Tovey went from cooking for the Queen to rifling through bins for his supper. His is a startling story of endurance against the odds – and of a social safety net failing at every turn
Backhanders, bribery and abuses of power have soared in China as economy surges

Bribery and abuses of power soar in China

The bribery is fuelled by the surge in China's economy but the rules of corruption are subtle and unspoken, finds Evan Osnos, as he learns the dark arts from a master
Commonwealth Games 2014: Highland terriers stole the show at the opening ceremony

Highland terriers steal the show at opening ceremony

Gillian Orr explores why a dog loved by film stars and presidents is finally having its day
German art world rocked as artists use renowned fat sculpture to distil schnapps

Brewing the fat from artwork angers widow of sculptor

Part of Joseph Beuys' 1982 sculpture 'Fettecke' used to distil schnapps
BBC's The Secret History of Our Streets reveals a fascinating window into Britain's past

BBC takes viewers back down memory lane

The Secret History of Our Streets, which returns with three films looking at Scottish streets, is the inverse of Benefits Street - delivering warmth instead of cynicism
Joe, film review: Nicolas Cage delivers an astonishing performance in low budget drama

Nicolas Cage shines in low-budget drama Joe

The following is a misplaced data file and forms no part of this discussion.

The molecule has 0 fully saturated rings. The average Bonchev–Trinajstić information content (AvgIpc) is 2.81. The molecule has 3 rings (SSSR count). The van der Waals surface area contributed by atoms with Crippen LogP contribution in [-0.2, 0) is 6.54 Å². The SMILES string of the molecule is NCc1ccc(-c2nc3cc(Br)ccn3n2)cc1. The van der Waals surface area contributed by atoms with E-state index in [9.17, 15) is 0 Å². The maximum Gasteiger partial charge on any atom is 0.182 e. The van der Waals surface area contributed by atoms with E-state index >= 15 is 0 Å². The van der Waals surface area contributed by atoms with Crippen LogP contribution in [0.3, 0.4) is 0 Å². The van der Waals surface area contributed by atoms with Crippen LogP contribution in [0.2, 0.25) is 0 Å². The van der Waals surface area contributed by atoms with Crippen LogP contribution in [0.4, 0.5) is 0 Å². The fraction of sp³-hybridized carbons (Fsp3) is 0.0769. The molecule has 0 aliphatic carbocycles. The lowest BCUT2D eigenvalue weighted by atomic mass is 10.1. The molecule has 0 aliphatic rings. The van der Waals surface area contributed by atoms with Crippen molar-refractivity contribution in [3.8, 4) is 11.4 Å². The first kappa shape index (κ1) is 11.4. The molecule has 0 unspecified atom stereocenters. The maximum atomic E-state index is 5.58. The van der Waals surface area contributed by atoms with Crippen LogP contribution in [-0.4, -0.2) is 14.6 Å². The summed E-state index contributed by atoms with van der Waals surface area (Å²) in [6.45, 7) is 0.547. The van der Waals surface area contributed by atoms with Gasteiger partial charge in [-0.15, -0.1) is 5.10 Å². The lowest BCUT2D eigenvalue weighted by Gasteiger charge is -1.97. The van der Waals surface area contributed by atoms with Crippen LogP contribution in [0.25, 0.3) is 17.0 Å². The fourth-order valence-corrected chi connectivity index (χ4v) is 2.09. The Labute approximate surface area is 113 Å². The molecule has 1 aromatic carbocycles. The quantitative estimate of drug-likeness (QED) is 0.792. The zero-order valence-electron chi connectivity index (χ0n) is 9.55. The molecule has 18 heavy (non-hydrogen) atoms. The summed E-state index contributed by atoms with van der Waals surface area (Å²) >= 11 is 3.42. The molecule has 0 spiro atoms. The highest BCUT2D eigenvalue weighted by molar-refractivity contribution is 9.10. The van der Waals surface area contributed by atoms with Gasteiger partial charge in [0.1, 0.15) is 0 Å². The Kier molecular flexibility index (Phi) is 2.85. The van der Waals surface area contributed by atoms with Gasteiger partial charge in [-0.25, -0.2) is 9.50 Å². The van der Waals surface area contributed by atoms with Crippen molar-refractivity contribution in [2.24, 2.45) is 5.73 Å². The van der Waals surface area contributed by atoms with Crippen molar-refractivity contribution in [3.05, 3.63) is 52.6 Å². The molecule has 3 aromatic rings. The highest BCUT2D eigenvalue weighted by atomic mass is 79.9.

Cage plays an ex-con in David Gordon Green's independent drama, which has been adapted from a novel by Larry Brown
How to make your own gourmet ice lollies, granitas, slushy cocktails and frozen yoghurt

Make your own ice lollies and frozen yoghurt

Think outside the cool box for this summer's tempting frozen treats
Ford Fiesta is UK's most popular car of all-time, with sales topping 4.1 million since 1976

Fiesta is UK's most popular car of all-time

Sales have topped 4.1 million since 1976. To celebrate this milestone, four Independent writers recall their Fiestas with pride
10 best reed diffusers

Heaven scent: 10 best reed diffusers

Keep your rooms smelling summery and fresh with one of these subtle but distinctive home fragrances that’ll last you months
Commonwealth Games 2014: Female boxers set to compete for first time

Female boxers set to compete at Commonwealth Games for first time

There’s no favourites and with no headguards anything could happen
Five things we’ve learned so far about Manchester United under Louis van Gaal

Five things we’ve learned so far about United under Van Gaal

It’s impossible to avoid the impression that the Dutch manager is playing to the gallery a little